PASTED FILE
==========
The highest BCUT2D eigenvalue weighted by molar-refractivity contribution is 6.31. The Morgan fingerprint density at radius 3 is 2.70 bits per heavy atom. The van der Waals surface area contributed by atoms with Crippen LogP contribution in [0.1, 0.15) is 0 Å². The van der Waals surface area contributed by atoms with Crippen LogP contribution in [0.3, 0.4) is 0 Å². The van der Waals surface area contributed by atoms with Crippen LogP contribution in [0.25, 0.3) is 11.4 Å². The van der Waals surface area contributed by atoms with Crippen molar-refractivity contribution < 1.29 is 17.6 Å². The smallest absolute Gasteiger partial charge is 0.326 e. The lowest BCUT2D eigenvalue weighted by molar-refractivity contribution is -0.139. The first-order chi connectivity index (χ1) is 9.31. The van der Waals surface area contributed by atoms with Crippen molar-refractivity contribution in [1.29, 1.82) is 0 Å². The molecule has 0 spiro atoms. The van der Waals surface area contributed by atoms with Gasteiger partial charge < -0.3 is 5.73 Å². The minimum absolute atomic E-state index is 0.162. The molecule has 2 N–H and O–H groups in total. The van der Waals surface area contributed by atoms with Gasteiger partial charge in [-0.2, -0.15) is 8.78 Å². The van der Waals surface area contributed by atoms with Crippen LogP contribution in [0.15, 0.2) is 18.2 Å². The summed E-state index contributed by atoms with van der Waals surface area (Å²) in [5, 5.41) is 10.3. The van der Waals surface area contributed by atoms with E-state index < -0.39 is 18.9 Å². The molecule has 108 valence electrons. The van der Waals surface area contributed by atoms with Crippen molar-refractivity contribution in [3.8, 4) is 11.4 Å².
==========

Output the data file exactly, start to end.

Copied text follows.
The highest BCUT2D eigenvalue weighted by molar-refractivity contribution is 6.31. The Morgan fingerprint density at radius 3 is 2.70 bits per heavy atom. The van der Waals surface area contributed by atoms with Crippen LogP contribution in [0.1, 0.15) is 0 Å². The van der Waals surface area contributed by atoms with Crippen LogP contribution in [0.3, 0.4) is 0 Å². The van der Waals surface area contributed by atoms with Crippen LogP contribution in [0.25, 0.3) is 11.4 Å². The van der Waals surface area contributed by atoms with Crippen molar-refractivity contribution < 1.29 is 17.6 Å². The smallest absolute Gasteiger partial charge is 0.326 e. The lowest BCUT2D eigenvalue weighted by molar-refractivity contribution is -0.139. The first-order chi connectivity index (χ1) is 9.31. The van der Waals surface area contributed by atoms with Crippen molar-refractivity contribution in [1.29, 1.82) is 0 Å². The molecule has 0 spiro atoms. The van der Waals surface area contributed by atoms with Gasteiger partial charge < -0.3 is 5.73 Å². The minimum absolute atomic E-state index is 0.162. The molecule has 2 N–H and O–H groups in total. The van der Waals surface area contributed by atoms with Gasteiger partial charge in [-0.2, -0.15) is 8.78 Å². The van der Waals surface area contributed by atoms with Crippen LogP contribution in [0.15, 0.2) is 18.2 Å². The summed E-state index contributed by atoms with van der Waals surface area (Å²) in [5, 5.41) is 10.3. The van der Waals surface area contributed by atoms with E-state index < -0.39 is 18.9 Å². The molecule has 108 valence electrons. The van der Waals surface area contributed by atoms with Crippen molar-refractivity contribution in [3.8, 4) is 11.4 Å².